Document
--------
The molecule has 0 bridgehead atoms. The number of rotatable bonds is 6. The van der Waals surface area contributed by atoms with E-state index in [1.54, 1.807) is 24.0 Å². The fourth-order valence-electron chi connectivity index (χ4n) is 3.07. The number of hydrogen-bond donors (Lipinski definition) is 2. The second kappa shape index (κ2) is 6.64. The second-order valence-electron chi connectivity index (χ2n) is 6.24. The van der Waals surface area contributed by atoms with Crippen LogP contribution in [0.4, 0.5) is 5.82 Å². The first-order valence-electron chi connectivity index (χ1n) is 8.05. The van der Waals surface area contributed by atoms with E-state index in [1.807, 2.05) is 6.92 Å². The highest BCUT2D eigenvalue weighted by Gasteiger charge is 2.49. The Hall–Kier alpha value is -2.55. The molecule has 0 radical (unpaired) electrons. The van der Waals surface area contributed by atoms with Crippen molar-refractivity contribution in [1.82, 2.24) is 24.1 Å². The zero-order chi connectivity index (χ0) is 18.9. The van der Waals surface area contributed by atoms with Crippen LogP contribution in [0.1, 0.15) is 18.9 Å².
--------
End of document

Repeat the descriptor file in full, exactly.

The molecule has 0 bridgehead atoms. The number of rotatable bonds is 6. The van der Waals surface area contributed by atoms with E-state index in [1.54, 1.807) is 24.0 Å². The fourth-order valence-electron chi connectivity index (χ4n) is 3.07. The number of hydrogen-bond donors (Lipinski definition) is 2. The second kappa shape index (κ2) is 6.64. The second-order valence-electron chi connectivity index (χ2n) is 6.24. The van der Waals surface area contributed by atoms with Crippen LogP contribution in [0.4, 0.5) is 5.82 Å². The first-order valence-electron chi connectivity index (χ1n) is 8.05. The van der Waals surface area contributed by atoms with E-state index in [1.807, 2.05) is 6.92 Å². The highest BCUT2D eigenvalue weighted by Gasteiger charge is 2.49. The Hall–Kier alpha value is -2.55. The molecule has 0 radical (unpaired) electrons. The van der Waals surface area contributed by atoms with Crippen molar-refractivity contribution in [1.82, 2.24) is 24.1 Å². The zero-order chi connectivity index (χ0) is 18.9. The van der Waals surface area contributed by atoms with Crippen LogP contribution in [0.1, 0.15) is 18.9 Å².